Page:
Earlier Germany elected a more right leaning pro-US chancellor in Merkel and now France did the same in Sarkozy. The rightward swing in both old and new Europe is an ab-reaction against Muslim immigration and previous Soviet domination respectively. France, Germany and UK are likely to align their policies more to America and thus the ban against arms sales to China will hold. It is crucial for India to obtain advanced western arms technology while China is denied it. Once the ban is lifted, the richer financial and economic clout of China and its advanced technology compared to India will make China a much more formidable advanced conventional military power beyond India's reach.
The problem is that the gas pipeline deal with Iran and economic relations increase US displeasure and even more so if India walks away from the nuclear treaty. I am not at all suggesting that India should sign the treaty. My purpose is to think ahead about the consequences of its failure and be prepared for it both militarily and economically. Currently the Tejas LCA uses GE 404 engines and India must seek an alternative right away. Russian RD33 engine technology has been licensed and India is seeking collaboration with French Snecma for the Kaveri engine. This must be speeded up and know-how acquired before the nuclear deal fails.
India could counterbalance China much more economically and independently by developing ICBMs and thermonuclear weapons rather than its massive current spending spree for imported conventional weapons which can be rendered useless by embargos, sanctions or interrupted supply of spares. India needs to do match China by nuclear MAD and it would be downright foolish and suicidal for India to stop increasing and improving its nuclear arsenal by foregoing testing. It would be equally foolish to renounce the right to reprocess spent fuel and thereby lock itself into perpetual dependency on the mercy and whims of supply of HEU by America. India is at a major fork in its history and must choose the correct path with wisdom, foresight and resolve and not be pushed by any alien power for purposes of domination, exploitation and ultimately become disposable like Pakistan.
The Arjun MBT uses a German engine and foreign components and once again it is essential to get full licenses for indigenous production before any restrictions can be put. Similar collaboration for night vision equipment, rifles, machine guns, avionics, EW and ECM systems and laser guided bombs and ammunition, radars and UAVs with Israel, needs to be speeded up to start production and bypass the risk of embargos. The Scorpene assembling at home must be accelerated and India should quickly sign a deal for the new German HDW submarines with silent hydrogen fuel technology. If the LCAs and Arjuns can be totally made with indigenous or licensed parts, it would make India significantly independent as far as the army and air-force are concerned. It is worth beginning licensed production of howitzers with Denel of South Africa despite the previous bribery scandal, as it is more likely to be pro-India than others. Any deal with Bofors needs to be speeded up as also the joint production of fifth generation MRCAs with Russia.
As far as energy independence is concerned India will have to rely on the Gulf States and Saudi Arabia. Thus the Iran-Pakistan-India gas pipeline must be begun without delay. America is in such a bind that Bush has three choices-1) Escalate the war by bombing Iran 2) Continue the war only in Iraq and leave it to the next president to decide what to do at the cost of treasure and casualties and a rout of the Republican party in 2008 or 3) Withdraw well before the elections. Only the first alternative would prevent India going ahead with the pipeline. In Afghanistan co-option of the Taliban into the Afghan government would return that country to the status of what it was, when the IA plane was hijacked from Nepal. Pakistan would once again gain strategic depth and be free to concentrate exclusively against India on the Southeastern border. It would be better for India in that case that Afghanistan like Iraq, be fragmented so that India could hope for friendly expanded Tajikistan and Uzbekistan.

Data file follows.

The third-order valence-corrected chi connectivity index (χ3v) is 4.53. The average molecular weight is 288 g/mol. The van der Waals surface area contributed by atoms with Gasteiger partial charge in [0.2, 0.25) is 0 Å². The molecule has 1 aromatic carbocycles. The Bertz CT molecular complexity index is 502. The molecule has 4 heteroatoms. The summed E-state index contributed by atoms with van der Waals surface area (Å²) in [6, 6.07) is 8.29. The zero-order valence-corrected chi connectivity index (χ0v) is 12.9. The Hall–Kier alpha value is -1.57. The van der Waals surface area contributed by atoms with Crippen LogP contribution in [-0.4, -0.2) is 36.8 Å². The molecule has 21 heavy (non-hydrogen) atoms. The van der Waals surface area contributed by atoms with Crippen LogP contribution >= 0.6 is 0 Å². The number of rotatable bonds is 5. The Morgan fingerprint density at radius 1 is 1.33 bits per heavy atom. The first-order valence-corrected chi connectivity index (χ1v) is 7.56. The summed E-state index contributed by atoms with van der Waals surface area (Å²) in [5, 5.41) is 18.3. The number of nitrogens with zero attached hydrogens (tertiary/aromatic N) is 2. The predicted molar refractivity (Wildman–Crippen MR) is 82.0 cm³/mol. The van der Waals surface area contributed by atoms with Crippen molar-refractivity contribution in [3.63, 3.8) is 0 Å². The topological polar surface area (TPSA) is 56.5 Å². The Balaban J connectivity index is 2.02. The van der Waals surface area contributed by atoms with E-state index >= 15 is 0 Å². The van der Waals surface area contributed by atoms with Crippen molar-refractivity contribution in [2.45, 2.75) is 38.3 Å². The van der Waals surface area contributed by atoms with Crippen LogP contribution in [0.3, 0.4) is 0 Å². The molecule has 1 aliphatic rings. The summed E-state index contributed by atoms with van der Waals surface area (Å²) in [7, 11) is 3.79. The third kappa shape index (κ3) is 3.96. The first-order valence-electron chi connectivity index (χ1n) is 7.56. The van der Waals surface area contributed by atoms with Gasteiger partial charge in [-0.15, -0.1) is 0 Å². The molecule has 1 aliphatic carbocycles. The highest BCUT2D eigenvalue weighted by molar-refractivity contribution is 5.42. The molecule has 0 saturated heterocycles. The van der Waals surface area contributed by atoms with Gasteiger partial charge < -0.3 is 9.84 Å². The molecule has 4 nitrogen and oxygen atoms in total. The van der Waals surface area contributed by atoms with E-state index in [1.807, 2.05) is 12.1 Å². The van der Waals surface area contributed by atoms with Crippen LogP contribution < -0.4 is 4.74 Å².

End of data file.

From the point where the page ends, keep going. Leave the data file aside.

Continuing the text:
I am not suggesting that India kill the nuclear treaty if no agreement on reprocessing, uninterrupted supply and future testing cannot be reached. It should continue endless negotiations till the treaty dies an unrequited death by time. As Parkinson's third law states, delay is the deadliest form of denial. I think things are coming to a head anyway, what with the US congressional threat ultimatum to the Indian prime minister, the upcoming visit of Secretary Burns to India and the approaching deadline for the purchase of 126 MRCAs, which cannot be postponed much more.
As multiple experts have tirelessly repeated, acquisition of nuclear technology is neither essential nor adequate to meet India's energy deficit. At best by 2020 India can only hope to produce less than 10% of its energy needs by nuclear power, even under all favorable circumstances. Gas pipeline deal with Iran can yield three times or more of power and fuel. Other deals with Bangladesh and Myanmar need to be vigorously pursued and newly discovered Kampuchea oil and gas finds deserve a closer look. If the US withdraws from Iraq which is unlikely, India's prior good relations with Iraq can be resurrected to tap an additional energy source.
Finally, as mentioned above China has no access to European or American arms technology and even Russia is careful about sharing the latest arms technology for fear of overpopulated northeastern China spilling over into the thinly populated Russian far east and taking over the previous territories usurped by Russia from China in Siberia and Eastern Russia. Nevertheless, China's economy is twice the size of India and so are its armed forces and military assets. India needs to follow the example of Pakistan. Pakistan's economic and military might is a fraction of those of India. This is why it chose to opt for cheaper and indigenous stolen nuclear weapons over costly imported conventional weapons and achieve near parity to India for Mutually Assured Destruction as a deterrent.